officers responsible for their conduct, they frequently usurp the power given them and turn bushwhackers, so far as to take stock and other articles for themselves. Second. There are citizens who have done all they could against our Government, and now come and ask the commander here to help them out into our lines, and when they get a scout to help them out they will press temans and frequently keep them. So you see it is a perfect swindle and all wrong. Third. A man by the name of Polick, at Chester, Ill, who is a rebel, has a livery stable at that place, and is doing a considerable business in buying horses that citizens steal and carry to him. Fourth. There is a post surgeon employed at this post who is not competent, and one at the hospital at Ironton who is a rebel, and who Captain Leeper believes furnishes arms to bushwhackers. Fifth. The soldiers are allowed to go to the Knob almost whenever they please, and all over the country, which keeps their horses run down. Sixth. And now I can say in so few words that everybody is trying to see who can get the best share of what is left. Something has to be done or this county is lost forever. The above are the reasons that I request you in the former letter to vie me a place somewhere else. I have some twenty recruits, but I cannot put much dependence in them, as five have deserted that gave me their names. I would like to have a command to scout this county. I know that I can do great service.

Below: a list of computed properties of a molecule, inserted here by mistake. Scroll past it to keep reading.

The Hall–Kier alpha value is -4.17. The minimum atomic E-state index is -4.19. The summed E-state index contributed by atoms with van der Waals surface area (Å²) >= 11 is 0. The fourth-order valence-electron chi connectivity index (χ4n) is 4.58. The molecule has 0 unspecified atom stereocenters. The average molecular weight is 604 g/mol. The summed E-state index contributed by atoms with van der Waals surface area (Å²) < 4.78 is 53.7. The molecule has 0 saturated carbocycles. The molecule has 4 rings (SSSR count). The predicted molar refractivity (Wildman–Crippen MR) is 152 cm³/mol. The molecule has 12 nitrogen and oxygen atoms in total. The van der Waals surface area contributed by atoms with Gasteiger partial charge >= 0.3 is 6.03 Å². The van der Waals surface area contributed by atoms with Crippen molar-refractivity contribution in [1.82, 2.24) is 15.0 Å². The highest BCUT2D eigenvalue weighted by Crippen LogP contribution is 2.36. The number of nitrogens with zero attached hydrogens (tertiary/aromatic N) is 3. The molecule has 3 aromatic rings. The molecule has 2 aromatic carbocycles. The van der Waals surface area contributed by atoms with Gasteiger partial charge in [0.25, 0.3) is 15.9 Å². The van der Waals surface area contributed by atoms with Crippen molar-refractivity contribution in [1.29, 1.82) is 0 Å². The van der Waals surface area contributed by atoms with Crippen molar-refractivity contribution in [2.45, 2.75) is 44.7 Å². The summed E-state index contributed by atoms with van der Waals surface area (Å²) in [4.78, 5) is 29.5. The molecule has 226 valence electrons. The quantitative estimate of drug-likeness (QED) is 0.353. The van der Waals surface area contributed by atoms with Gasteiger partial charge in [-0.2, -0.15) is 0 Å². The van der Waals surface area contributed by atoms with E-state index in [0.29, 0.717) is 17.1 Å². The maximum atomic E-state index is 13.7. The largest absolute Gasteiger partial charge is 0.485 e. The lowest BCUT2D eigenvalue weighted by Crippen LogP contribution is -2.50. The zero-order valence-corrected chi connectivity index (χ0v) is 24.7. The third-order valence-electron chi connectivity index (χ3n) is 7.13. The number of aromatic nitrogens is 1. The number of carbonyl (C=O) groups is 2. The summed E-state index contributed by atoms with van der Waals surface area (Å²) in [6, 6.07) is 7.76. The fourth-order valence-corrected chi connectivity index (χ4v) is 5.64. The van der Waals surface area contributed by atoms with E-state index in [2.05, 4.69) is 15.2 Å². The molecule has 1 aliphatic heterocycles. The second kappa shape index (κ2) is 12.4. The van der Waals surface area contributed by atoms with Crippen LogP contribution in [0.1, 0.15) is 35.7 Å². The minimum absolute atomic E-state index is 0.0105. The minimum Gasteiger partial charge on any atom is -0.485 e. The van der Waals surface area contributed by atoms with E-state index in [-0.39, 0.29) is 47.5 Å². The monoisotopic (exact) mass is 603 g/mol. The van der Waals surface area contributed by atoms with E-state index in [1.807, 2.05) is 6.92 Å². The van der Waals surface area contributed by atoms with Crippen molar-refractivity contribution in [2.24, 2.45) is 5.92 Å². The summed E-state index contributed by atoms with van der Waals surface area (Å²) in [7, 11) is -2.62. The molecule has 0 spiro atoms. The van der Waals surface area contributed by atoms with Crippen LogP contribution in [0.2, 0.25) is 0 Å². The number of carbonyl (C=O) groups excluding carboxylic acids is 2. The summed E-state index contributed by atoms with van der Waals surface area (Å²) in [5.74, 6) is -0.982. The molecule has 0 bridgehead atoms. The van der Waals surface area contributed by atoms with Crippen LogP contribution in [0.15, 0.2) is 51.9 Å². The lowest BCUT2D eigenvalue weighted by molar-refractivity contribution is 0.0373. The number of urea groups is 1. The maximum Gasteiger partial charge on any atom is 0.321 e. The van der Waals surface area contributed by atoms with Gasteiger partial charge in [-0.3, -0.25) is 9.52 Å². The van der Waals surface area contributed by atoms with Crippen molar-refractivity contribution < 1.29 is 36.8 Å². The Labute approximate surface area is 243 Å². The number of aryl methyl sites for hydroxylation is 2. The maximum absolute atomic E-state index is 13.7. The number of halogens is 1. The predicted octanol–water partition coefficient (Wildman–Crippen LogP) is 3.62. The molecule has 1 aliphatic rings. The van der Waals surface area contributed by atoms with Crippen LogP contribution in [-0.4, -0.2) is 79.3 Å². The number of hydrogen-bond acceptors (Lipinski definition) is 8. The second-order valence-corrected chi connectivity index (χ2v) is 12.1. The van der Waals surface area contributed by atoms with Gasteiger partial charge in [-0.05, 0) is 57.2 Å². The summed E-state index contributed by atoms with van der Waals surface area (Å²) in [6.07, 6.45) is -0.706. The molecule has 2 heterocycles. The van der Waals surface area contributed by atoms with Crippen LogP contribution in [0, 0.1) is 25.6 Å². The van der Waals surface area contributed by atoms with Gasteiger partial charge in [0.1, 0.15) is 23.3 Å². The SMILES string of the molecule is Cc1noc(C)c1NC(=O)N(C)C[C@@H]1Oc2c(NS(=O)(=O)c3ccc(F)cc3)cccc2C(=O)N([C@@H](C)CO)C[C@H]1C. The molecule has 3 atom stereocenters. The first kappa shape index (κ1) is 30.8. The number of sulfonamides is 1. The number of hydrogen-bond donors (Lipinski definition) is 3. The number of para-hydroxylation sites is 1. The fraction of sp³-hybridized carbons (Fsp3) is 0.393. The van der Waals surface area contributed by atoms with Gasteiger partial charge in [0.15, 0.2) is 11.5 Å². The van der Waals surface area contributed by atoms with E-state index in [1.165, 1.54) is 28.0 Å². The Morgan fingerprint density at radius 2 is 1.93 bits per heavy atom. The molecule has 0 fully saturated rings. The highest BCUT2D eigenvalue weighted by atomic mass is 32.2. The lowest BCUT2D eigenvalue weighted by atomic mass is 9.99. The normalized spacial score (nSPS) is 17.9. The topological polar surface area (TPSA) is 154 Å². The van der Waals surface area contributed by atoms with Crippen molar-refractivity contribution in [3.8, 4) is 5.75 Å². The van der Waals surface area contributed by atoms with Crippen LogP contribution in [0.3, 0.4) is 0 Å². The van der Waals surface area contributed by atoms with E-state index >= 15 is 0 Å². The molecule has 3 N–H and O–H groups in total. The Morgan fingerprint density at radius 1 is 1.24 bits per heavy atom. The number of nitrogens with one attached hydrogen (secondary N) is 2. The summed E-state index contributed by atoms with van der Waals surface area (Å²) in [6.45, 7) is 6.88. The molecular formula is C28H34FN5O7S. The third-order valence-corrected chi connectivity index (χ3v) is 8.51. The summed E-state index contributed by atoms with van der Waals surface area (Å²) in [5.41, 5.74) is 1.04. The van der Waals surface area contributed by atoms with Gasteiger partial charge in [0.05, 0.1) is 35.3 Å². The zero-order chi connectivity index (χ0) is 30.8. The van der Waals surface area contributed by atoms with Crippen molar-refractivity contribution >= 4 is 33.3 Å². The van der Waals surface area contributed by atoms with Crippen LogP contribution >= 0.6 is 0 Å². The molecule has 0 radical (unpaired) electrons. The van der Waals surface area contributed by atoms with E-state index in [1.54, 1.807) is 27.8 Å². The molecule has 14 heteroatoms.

I remain, your most obedient servant,
W. J. MORRIS.
FORT SCOTT, April 1, 1865-12. 33 p. m.
I have reliable information of small parties of rebels coming from below and passing through Southwest Missouri toward the Missouri River. The indications are that bushwhacking on the border by numerous small parties will soon be resumed with a great deal of activity.
JAS. G. BLUNT,
HEADQUARTERS DEPARTMENT OF THE MISSOURI, Saint Louis, Mo., April 1, 1865- 5. 35 p. m.
The Wisconsin Regiment went to Sedalia three days ago, and must be on march to you. Do all you can to catch these guerrillas. Use your cavalry freely. Colonel Potter has sent you 300 horses.
G. M. DODGE,
HEADQUARTERS DEPARTMENT OF THE MISSOURI, Saint Louis, April 1, 1865-12. 30 p. m.
Brevet Brigadier-General FORD,
Major-General Halleck telegraphs that great care must be taken and not come in conflict with friendly Indians. Colonel Leavenworth represents the Comanches as friendly, as not having taken part in late